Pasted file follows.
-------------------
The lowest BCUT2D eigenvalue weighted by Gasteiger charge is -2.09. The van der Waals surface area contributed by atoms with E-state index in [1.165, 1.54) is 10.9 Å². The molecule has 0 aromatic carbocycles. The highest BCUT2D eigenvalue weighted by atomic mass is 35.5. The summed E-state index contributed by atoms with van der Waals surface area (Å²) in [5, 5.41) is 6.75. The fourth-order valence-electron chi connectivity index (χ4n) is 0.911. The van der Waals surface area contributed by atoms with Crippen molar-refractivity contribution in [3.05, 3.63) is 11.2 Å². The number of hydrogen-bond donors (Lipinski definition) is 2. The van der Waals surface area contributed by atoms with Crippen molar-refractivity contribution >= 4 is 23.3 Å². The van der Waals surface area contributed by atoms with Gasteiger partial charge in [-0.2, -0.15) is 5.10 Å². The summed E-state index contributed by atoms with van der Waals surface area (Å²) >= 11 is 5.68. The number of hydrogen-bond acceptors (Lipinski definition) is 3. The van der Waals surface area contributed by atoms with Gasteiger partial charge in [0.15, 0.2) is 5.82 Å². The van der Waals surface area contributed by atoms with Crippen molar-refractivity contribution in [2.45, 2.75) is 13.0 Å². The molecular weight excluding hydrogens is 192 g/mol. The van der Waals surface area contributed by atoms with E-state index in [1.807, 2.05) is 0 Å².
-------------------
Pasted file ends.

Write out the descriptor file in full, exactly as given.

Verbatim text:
The lowest BCUT2D eigenvalue weighted by Gasteiger charge is -2.09. The van der Waals surface area contributed by atoms with E-state index in [1.165, 1.54) is 10.9 Å². The molecule has 0 aromatic carbocycles. The highest BCUT2D eigenvalue weighted by atomic mass is 35.5. The summed E-state index contributed by atoms with van der Waals surface area (Å²) in [5, 5.41) is 6.75. The fourth-order valence-electron chi connectivity index (χ4n) is 0.911. The van der Waals surface area contributed by atoms with Crippen molar-refractivity contribution in [3.05, 3.63) is 11.2 Å². The number of hydrogen-bond donors (Lipinski definition) is 2. The van der Waals surface area contributed by atoms with Crippen molar-refractivity contribution >= 4 is 23.3 Å². The van der Waals surface area contributed by atoms with Gasteiger partial charge in [-0.2, -0.15) is 5.10 Å². The summed E-state index contributed by atoms with van der Waals surface area (Å²) >= 11 is 5.68. The number of hydrogen-bond acceptors (Lipinski definition) is 3. The van der Waals surface area contributed by atoms with Gasteiger partial charge in [0.15, 0.2) is 5.82 Å². The van der Waals surface area contributed by atoms with Crippen molar-refractivity contribution in [2.45, 2.75) is 13.0 Å². The molecular weight excluding hydrogens is 192 g/mol. The van der Waals surface area contributed by atoms with E-state index in [1.807, 2.05) is 0 Å².